The commitment will allow HyperSolar to pursue its hydrogen production technology process to meet the growing demand for renewable hydrogen.
“As we move closer to building a full demonstration pilot plant with our first-generation technology, our efforts are focused on replicating the success we have had in the University of lowa labs with commercial entities that will integrate the essential components of the solar hydrogen generation device including protective coatings, catalyst and membranes,” said Tim Young, Hyper Solar’s CEO.
“Specifically, we are working with multiple companies to achieve a mass production strategy for protective coatings that will protect the thousands of cells to be deployed in the pilot plant.”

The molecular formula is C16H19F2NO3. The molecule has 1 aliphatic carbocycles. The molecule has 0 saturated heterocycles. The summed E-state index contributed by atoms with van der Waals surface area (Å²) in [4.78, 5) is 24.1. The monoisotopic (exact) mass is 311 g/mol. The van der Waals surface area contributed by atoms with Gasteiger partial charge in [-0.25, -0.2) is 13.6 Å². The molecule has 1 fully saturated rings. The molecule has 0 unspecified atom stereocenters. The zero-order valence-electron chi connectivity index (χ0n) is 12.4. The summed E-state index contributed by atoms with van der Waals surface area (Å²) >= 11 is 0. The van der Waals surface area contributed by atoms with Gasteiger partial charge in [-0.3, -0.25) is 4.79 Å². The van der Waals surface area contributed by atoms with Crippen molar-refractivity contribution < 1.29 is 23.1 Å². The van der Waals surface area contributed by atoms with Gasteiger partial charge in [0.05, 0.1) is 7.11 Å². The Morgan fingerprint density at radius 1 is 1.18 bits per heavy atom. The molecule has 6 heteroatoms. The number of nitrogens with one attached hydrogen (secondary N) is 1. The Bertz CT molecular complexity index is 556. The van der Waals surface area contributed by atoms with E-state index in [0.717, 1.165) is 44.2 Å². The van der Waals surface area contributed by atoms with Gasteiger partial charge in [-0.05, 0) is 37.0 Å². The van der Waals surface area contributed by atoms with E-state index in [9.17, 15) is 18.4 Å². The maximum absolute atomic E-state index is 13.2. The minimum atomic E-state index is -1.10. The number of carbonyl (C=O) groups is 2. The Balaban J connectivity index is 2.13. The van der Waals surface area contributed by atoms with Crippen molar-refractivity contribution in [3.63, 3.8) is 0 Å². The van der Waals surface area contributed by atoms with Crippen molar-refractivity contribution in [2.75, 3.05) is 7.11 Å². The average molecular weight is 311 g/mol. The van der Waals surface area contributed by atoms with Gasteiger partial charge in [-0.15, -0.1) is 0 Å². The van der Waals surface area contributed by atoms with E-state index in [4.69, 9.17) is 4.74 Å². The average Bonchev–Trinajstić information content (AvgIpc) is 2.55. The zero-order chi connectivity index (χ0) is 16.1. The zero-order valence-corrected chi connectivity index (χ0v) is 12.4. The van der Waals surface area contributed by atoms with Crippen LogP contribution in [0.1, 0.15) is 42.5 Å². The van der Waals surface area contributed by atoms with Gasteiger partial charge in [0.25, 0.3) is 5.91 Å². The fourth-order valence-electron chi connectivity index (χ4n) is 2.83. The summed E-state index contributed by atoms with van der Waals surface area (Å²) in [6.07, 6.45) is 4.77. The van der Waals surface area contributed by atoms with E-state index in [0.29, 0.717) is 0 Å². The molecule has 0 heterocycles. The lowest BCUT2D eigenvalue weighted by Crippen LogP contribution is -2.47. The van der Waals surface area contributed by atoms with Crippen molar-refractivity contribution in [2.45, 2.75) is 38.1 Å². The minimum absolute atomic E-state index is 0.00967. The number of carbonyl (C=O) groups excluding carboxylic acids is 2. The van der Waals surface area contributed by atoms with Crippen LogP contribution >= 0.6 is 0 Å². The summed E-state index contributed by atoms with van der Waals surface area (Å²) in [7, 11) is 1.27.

“University of lowa’s record-breaking development work, as demonstrated in the 1000 hours of continuous device operation with our GEN 1 Cells, has made it possible for us to take the company to the next level.”
The agreement also covers the development work to complete and commercialise HyperSolar’s GEN 2 nanoparticle hydrogen production panels. The GEN 2 technology has a higher solar-to-hydrogen efficiency than GEN 1 at a lower manufacturing price.
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